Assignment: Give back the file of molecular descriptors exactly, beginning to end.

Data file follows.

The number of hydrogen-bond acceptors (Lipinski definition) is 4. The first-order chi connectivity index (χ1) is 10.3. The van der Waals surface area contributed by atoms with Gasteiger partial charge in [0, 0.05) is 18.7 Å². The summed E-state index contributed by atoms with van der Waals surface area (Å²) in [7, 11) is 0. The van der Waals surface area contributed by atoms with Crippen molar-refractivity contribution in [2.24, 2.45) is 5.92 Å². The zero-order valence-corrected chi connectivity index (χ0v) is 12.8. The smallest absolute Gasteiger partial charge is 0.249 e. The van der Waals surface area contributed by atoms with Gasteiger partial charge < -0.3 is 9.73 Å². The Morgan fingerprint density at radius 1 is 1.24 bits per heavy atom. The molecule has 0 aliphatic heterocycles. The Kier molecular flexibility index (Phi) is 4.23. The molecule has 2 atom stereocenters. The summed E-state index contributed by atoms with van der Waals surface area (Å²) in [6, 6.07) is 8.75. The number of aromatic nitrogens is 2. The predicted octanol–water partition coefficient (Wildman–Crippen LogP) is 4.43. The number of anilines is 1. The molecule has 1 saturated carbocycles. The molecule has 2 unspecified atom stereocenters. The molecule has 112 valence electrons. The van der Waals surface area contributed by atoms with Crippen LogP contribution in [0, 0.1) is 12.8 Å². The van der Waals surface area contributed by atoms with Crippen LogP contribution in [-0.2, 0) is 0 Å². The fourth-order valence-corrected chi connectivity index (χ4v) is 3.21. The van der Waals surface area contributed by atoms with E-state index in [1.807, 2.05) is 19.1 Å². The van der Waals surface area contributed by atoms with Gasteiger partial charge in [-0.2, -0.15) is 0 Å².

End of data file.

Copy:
The number of hydrogen-bond acceptors (Lipinski definition) is 4. The first-order chi connectivity index (χ1) is 10.3. The van der Waals surface area contributed by atoms with Gasteiger partial charge in [0, 0.05) is 18.7 Å². The summed E-state index contributed by atoms with van der Waals surface area (Å²) in [7, 11) is 0. The van der Waals surface area contributed by atoms with Crippen molar-refractivity contribution in [2.24, 2.45) is 5.92 Å². The zero-order valence-corrected chi connectivity index (χ0v) is 12.8. The smallest absolute Gasteiger partial charge is 0.249 e. The van der Waals surface area contributed by atoms with Gasteiger partial charge < -0.3 is 9.73 Å². The Morgan fingerprint density at radius 1 is 1.24 bits per heavy atom. The molecule has 0 aliphatic heterocycles. The Kier molecular flexibility index (Phi) is 4.23. The molecule has 2 atom stereocenters. The summed E-state index contributed by atoms with van der Waals surface area (Å²) in [6, 6.07) is 8.75. The number of aromatic nitrogens is 2. The predicted octanol–water partition coefficient (Wildman–Crippen LogP) is 4.43. The number of anilines is 1. The molecule has 1 saturated carbocycles. The molecule has 2 unspecified atom stereocenters. The molecule has 112 valence electrons. The van der Waals surface area contributed by atoms with Crippen LogP contribution in [0, 0.1) is 12.8 Å². The van der Waals surface area contributed by atoms with Crippen LogP contribution in [-0.2, 0) is 0 Å². The fourth-order valence-corrected chi connectivity index (χ4v) is 3.21. The van der Waals surface area contributed by atoms with E-state index in [1.807, 2.05) is 19.1 Å². The van der Waals surface area contributed by atoms with Gasteiger partial charge in [-0.2, -0.15) is 0 Å².